Priority to the right

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Priority to the right is a right-of-way system, in which the driver of a vehicle is required to give way to vehicles approaching from the right at intersections. The system is stipulated in Article 18.4.a of the Vienna Convention on Road Traffic for countries where traffic keeps to the right and applies to all intersections where it is not overridden by priority signs (uncontrolled intersections), including side roads and roundabouts (but not paths or earth-tracks).

Usage[edit]

The system is widely used in countries with right-hand traffic, including most European countries. What varies, however, is the prevalence of uncontrolled intersections. In some countries, the right of way at virtually all but the most minor road junctions is controlled by the display of priority vs. stop / yield signs or by traffic lights, while in others (such as France) priority-to-the-right is sometimes applied even at heavily trafficked intersections such as the Place de l'Étoile (around the Arc de Triomphe) and on the Boulevard Périphérique (Paris ring road).

Most states in the United States enforce priority-to-the-right at uncontrolled intersections, where motorists must yield to the right,[1] although these intersections are less common. Increasingly, municipalities across the US have introduced all way stops, traffic signals and other designations such as multiple lane right-of-way or paved vs. unpaved roads as a means of controlling the intersections to decrease the likelihood of a collision and to make it easier to determine liability in the event of an accident.[1] At T-Intersections, traffic on the terminating road must yield to all traffic at the termination point.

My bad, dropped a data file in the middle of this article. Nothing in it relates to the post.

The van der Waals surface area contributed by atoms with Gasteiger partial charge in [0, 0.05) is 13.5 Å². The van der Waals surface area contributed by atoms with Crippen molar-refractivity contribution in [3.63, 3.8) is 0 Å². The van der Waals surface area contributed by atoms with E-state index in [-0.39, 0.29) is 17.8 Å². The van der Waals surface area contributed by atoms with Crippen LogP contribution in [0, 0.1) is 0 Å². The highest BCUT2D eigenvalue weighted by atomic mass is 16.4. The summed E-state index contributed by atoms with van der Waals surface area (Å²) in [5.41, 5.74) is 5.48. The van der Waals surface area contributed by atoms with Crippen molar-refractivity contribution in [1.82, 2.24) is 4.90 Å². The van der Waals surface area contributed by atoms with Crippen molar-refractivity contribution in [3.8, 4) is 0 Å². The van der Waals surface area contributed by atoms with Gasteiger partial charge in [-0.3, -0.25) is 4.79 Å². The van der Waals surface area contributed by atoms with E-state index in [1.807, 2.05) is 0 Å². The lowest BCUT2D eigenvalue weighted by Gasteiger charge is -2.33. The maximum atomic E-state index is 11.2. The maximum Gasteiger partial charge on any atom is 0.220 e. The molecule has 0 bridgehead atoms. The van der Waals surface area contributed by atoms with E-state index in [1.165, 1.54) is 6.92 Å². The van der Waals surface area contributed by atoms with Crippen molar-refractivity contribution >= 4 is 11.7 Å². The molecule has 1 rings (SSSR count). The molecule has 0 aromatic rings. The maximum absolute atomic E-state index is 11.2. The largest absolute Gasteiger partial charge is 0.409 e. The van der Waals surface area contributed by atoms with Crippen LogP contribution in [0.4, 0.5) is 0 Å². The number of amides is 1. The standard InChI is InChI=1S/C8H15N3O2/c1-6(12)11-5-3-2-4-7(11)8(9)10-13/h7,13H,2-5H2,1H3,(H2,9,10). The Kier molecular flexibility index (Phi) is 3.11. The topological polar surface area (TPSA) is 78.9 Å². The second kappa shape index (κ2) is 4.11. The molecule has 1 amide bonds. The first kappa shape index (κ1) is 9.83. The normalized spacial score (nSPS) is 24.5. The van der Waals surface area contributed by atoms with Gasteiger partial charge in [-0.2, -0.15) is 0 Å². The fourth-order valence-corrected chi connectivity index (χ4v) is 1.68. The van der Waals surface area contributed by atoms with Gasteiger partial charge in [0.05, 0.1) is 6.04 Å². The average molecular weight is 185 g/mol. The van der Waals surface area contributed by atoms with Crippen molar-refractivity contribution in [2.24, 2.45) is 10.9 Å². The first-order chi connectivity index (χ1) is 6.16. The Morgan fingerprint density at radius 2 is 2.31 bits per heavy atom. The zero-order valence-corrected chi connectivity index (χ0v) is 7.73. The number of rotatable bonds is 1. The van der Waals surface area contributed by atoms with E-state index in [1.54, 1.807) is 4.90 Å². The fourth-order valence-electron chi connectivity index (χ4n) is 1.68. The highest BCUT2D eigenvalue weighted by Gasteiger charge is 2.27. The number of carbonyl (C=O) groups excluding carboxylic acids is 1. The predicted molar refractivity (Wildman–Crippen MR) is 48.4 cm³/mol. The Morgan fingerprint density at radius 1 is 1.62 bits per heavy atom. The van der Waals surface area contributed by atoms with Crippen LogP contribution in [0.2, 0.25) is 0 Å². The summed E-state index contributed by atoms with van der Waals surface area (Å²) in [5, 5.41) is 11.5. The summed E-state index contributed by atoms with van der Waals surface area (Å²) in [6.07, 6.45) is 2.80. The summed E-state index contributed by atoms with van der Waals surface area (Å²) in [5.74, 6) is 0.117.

Some countries use the priority-to-the-right rule, despite driving on the left. Australia uses the priority-to-the-right rule at four-way intersections where the roads all have equal priority, but specific rules apply for T-intersections.[2] Singapore also uses priority-to-the-right, as well as priority to vehicles going straight and turning vehicles to give way to vehicles going straight.

Signage[edit]

Intersections to which priority to the right applies are usually not equipped with signage or road markings. Priority signs override the priority to the right rule and are often used on roads with heavier traffic. However, if an intersection is not easily visible, a warning sign (usually a white or yellow triangle with red border and a cross symbol) may be erected. This sign does not regulate priority but just warns of an intersection. White, yellow and black diamond signs on the main road show that users have priority over entering traffic.

Under the priority-to-the-right system, priority is always given to traffic entering an intersection from the right, unless priority signage overrules this.

In many countries, there are often no priority road signs for traffic on the priority road. This might cause a problem because the driver on the priority road doesn't necessarily know whether the traffic that comes from the right has to yield or not.

In Switzerland, road markings may also be used to indicate that the junction is a priority-to-the-right junction.

See also[edit]

References[edit]

  1. ^ a b "Texas Driver's Handbook" (PDF). July 2012. Archived from the original (PDF) on 2013-06-14. Retrieved 2013-08-08. 
  2. ^ National Road Transport Commission (2012-02-05). "Rule 72, 73". Australian Road Rules (PDF). ISBN 0-7240-8874-1.